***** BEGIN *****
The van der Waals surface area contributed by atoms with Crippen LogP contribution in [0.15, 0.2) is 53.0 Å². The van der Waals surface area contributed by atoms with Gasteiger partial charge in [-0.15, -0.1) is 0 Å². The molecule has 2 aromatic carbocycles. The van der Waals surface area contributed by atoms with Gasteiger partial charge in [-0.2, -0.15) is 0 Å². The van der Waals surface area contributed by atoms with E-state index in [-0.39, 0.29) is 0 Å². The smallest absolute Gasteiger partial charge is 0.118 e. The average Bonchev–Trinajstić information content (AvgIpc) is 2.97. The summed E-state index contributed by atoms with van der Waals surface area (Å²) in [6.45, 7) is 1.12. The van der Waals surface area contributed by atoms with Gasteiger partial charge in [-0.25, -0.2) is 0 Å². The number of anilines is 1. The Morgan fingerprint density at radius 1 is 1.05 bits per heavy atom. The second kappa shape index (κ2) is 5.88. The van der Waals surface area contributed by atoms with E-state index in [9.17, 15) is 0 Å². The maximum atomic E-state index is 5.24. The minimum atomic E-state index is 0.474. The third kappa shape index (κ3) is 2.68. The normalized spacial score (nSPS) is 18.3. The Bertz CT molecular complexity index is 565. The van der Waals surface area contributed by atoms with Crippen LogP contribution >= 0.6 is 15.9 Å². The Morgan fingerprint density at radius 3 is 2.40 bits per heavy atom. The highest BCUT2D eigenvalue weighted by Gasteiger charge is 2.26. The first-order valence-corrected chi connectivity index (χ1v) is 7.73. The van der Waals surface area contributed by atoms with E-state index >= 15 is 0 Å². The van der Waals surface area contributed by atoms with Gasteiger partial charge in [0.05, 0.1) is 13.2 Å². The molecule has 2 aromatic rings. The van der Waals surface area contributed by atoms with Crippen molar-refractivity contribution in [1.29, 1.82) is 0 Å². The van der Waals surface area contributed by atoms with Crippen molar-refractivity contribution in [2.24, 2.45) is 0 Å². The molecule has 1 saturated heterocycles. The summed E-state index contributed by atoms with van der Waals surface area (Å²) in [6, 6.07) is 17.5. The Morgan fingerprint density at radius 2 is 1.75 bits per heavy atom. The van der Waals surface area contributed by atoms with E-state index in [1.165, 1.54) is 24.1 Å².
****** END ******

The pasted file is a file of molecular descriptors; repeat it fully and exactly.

The van der Waals surface area contributed by atoms with Crippen LogP contribution in [0.15, 0.2) is 53.0 Å². The van der Waals surface area contributed by atoms with Gasteiger partial charge in [-0.15, -0.1) is 0 Å². The molecule has 2 aromatic carbocycles. The van der Waals surface area contributed by atoms with Gasteiger partial charge in [-0.2, -0.15) is 0 Å². The van der Waals surface area contributed by atoms with E-state index in [-0.39, 0.29) is 0 Å². The smallest absolute Gasteiger partial charge is 0.118 e. The average Bonchev–Trinajstić information content (AvgIpc) is 2.97. The summed E-state index contributed by atoms with van der Waals surface area (Å²) in [6.45, 7) is 1.12. The van der Waals surface area contributed by atoms with Gasteiger partial charge in [-0.25, -0.2) is 0 Å². The number of anilines is 1. The Morgan fingerprint density at radius 1 is 1.05 bits per heavy atom. The second kappa shape index (κ2) is 5.88. The van der Waals surface area contributed by atoms with E-state index in [9.17, 15) is 0 Å². The maximum atomic E-state index is 5.24. The minimum atomic E-state index is 0.474. The third kappa shape index (κ3) is 2.68. The normalized spacial score (nSPS) is 18.3. The Bertz CT molecular complexity index is 565. The van der Waals surface area contributed by atoms with Crippen LogP contribution >= 0.6 is 15.9 Å². The Morgan fingerprint density at radius 3 is 2.40 bits per heavy atom. The highest BCUT2D eigenvalue weighted by Gasteiger charge is 2.26. The first-order valence-corrected chi connectivity index (χ1v) is 7.73. The van der Waals surface area contributed by atoms with E-state index >= 15 is 0 Å². The van der Waals surface area contributed by atoms with Gasteiger partial charge in [0.05, 0.1) is 13.2 Å². The molecule has 2 aromatic rings. The van der Waals surface area contributed by atoms with Crippen molar-refractivity contribution in [1.29, 1.82) is 0 Å². The van der Waals surface area contributed by atoms with Crippen molar-refractivity contribution in [2.24, 2.45) is 0 Å². The molecule has 1 saturated heterocycles. The summed E-state index contributed by atoms with van der Waals surface area (Å²) in [6, 6.07) is 17.5. The Morgan fingerprint density at radius 2 is 1.75 bits per heavy atom. The van der Waals surface area contributed by atoms with E-state index in [1.165, 1.54) is 24.1 Å².